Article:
For weak gravitational fields and slow speeds relative to the speed of light, the theory's predictions converge on those of Newton's law of universal gravitation.[7] Newton's equations are used to plan journeys in our Solar System.

General relativity has a number of physical consequences.

Gravitational time dilation and frequency shiftEdit

Schematic representation of the gravitational redshift of a light wave escaping from the surface of a massive body

Gravity influences the passage of time. Light sent down into a gravity well is blueshifted, whereas light sent in the opposite direction (i.e., climbing out of the gravity well) is redshifted; collectively, these two effects are known as the gravitational frequency shift.

More generally, processes close to a massive body run more slowly when compared with processes taking place farther away; this effect is known as gravitational time dilation.[8][9]

Light deflection and gravitational time delayEdit

Deflection of light (sent out from the location shown in blue) near a compact body (shown in gray)

General relativity predicts that the path of light is bent in a gravitational field; light passing a massive body is deflected towards that body. This effect has been confirmed by observing the light of stars or distant quasars being deflected as it passes the Sun.[10]

Closely related to light deflection is the gravitational time delay (or Shapiro delay), the phenomenon that light signals take longer to move through a gravitational field than they would in the absence of that field. There have been numerous successful tests of this prediction.[11][12]

A parameter called γ encodes the influence of gravity on the geometry of space.[13]

Gravitational wavesEdit

Gravitational waves are ripples in the curvature of spacetime. They move as a wave, travelling outward from the source. Einstein predicted them in 1915 on the basis of his theory of general relativity.[14] In theory, gravitational waves transport energy as gravitational radiation. Sources of detectable gravitational waves might include binary star systems composed of white dwarfs, neutron stars, or black holes. In general relativity, gravitational waves cannot travel faster than the speed of light.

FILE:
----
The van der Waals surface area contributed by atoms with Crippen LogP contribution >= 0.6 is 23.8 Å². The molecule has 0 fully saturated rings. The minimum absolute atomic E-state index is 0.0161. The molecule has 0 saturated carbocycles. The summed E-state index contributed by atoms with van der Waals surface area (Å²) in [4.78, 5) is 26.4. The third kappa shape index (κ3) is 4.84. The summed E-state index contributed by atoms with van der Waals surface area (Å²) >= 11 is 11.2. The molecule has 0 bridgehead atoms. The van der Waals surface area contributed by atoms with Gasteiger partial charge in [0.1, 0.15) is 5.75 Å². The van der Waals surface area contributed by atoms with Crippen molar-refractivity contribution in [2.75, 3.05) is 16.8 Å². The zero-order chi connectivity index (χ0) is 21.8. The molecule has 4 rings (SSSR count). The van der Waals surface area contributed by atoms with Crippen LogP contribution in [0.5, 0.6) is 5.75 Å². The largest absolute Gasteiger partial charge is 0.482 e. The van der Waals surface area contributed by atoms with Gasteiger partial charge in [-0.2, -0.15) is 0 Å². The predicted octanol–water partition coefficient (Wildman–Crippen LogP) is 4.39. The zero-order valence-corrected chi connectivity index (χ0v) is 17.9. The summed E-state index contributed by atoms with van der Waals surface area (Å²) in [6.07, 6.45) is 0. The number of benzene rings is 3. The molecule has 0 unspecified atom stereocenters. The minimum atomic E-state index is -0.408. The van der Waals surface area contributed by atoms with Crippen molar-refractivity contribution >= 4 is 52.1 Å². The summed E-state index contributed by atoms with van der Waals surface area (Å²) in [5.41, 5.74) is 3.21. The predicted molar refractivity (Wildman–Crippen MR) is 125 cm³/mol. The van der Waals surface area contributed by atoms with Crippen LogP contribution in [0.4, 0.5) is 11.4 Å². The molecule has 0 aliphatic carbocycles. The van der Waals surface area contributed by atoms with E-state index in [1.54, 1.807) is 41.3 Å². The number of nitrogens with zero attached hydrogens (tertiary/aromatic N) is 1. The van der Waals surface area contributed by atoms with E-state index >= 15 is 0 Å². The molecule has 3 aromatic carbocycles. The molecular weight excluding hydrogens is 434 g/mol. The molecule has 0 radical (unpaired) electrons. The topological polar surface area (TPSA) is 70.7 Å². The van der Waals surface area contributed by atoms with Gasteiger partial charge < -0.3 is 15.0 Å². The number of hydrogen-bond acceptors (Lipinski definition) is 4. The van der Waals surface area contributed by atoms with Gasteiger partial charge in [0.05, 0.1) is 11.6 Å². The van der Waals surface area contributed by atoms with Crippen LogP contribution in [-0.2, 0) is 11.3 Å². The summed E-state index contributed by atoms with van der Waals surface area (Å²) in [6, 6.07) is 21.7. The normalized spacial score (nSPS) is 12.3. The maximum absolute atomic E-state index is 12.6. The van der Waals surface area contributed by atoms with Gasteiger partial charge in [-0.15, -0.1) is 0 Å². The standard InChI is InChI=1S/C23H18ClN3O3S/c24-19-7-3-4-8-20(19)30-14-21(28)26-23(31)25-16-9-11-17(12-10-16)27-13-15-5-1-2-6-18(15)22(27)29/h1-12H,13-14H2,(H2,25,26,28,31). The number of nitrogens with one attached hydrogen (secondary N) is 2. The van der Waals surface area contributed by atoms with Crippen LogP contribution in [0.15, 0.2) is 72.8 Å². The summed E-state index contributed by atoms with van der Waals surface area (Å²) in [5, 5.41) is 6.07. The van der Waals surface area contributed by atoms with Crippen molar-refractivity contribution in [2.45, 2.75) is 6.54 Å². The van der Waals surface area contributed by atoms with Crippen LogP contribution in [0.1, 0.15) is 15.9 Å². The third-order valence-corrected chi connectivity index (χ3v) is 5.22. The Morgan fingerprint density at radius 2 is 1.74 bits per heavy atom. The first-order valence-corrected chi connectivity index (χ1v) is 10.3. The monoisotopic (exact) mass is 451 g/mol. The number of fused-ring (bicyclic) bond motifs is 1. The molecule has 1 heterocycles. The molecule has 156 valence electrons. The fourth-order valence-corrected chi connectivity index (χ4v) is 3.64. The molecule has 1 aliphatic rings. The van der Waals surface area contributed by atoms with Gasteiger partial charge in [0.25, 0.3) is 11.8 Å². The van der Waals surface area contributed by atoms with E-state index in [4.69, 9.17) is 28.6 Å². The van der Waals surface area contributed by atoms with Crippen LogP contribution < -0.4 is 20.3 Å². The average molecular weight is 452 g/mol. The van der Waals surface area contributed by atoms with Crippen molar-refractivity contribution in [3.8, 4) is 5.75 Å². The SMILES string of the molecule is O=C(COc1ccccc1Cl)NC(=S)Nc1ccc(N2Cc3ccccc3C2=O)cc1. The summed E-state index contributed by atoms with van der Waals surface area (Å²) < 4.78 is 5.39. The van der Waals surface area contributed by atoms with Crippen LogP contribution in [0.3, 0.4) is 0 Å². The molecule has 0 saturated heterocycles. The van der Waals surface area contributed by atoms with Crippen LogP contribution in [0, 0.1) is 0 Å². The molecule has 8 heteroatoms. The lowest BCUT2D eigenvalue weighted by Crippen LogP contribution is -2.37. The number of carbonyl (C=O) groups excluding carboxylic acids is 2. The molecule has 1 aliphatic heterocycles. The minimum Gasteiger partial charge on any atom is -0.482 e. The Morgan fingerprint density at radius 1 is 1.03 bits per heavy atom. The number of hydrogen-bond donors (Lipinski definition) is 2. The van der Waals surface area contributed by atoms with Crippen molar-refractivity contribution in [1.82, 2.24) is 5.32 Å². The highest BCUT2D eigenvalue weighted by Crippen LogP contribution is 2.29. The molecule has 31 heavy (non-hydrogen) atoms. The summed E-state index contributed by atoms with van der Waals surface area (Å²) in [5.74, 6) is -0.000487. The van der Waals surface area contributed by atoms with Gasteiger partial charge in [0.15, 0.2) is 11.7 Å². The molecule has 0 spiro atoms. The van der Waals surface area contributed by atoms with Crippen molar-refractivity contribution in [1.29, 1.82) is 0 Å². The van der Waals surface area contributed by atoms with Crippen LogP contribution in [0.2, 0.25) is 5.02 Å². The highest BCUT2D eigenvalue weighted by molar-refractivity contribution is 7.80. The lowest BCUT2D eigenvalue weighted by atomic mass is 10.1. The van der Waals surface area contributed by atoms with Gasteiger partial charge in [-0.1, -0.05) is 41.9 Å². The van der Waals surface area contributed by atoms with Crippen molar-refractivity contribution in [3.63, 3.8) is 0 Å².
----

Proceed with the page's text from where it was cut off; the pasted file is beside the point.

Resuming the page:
The 1993 Nobel Prize in Physics was awarded for measurements of the Hulse-Taylor binary star system. These measurements suggested gravitational waves are more than mathematical peculiarities.

On February 11, 2016, the LIGO Scientific Collaboration and Virgo Collaboration teams announced that they had made the first observation of gravitational waves, originating from a pair of merging black holes using the Advanced LIGO detectors. On June 15, 2016, a second detection of gravitational waves from coalescing black holes was announced. Besides LIGO, many other gravitational-wave observatories (detectors) are under construction.

Related pagesEdit


  1. Duncan, Tom. 1995. Advanced physics for Hong Kong: I. Mechanics & Electricity. John Murray.
  2. Barbour, Julian B. and Herbert Pfister 1995. Mach's principle: from Newton's bucket to quantum gravity. Birkhäuser, p. 69. ISBN 0-8176-3823-7
  3. Eriksson, Ingrid V. 2008. Science education in the 21st century. Nova Books, p. 194. ISBN 1-60021-951-9
  4. Wald, Robert M. 1992. Space, time, and gravity: the theory of the Big Bang and black holes. Chicago: University of Chicago Press, ISBN 0-226-87029-4
  5. At least approximately. Poisson, Eric 2004. The motion of point particles in curved spacetime. Living Rev. Relativity 7, retrieved 2007-06-13 [1]
  6. Wheeler, John; Ford, Kenneth 1998, Geons, black holes, & quantum foam: a life in physics. New York: Norton. ISBN 0-393- 31991-1
  7. Wald, Robert M. 1984. General relativity. University of Chicago Press. ISBN 0-226-87033-2
  8. Rindler, Wolgang 2001. Relativity: special, general and cosmological. Oxford University Press, 24–26. ISBN 0-19-850836-0
  9. Misner, Charles W; Thorne, Kip. S. & Wheeler, John A. 1973. Gravitation. W.H. Freeman, ISBN 0-7167-0344-0
  10. Kennefick, Daniel 2005. Astronomers test general relativity: light-bending and the solar redshift. In Renn, Jürgen (ed) One hundred authors for Einstein. Wiley, 178–181. ISBN 3-527-40574-7
  11. Ohanian, Hans C. & Ruffini, Remo 1994. Gravitation and spacetime. Norton, table 4.4 on p. 200. ISBN 0-393-96501-5
  12. Stairs, Ingrid H. 2003. Testing general relativity with pulsar timing. Living Rev. Relativity 6. [2]
  13. Will, Clifford M. 2006. The confrontation between general relativity and experiment. Living Rev. Relativity. 9, 3.[3]
  14. Finley, Dave. "Einstein's gravity theory passes toughest test yet: Bizarre binary star system pushes study of relativity to new limits.". Phys.Org.

Other websitesEdit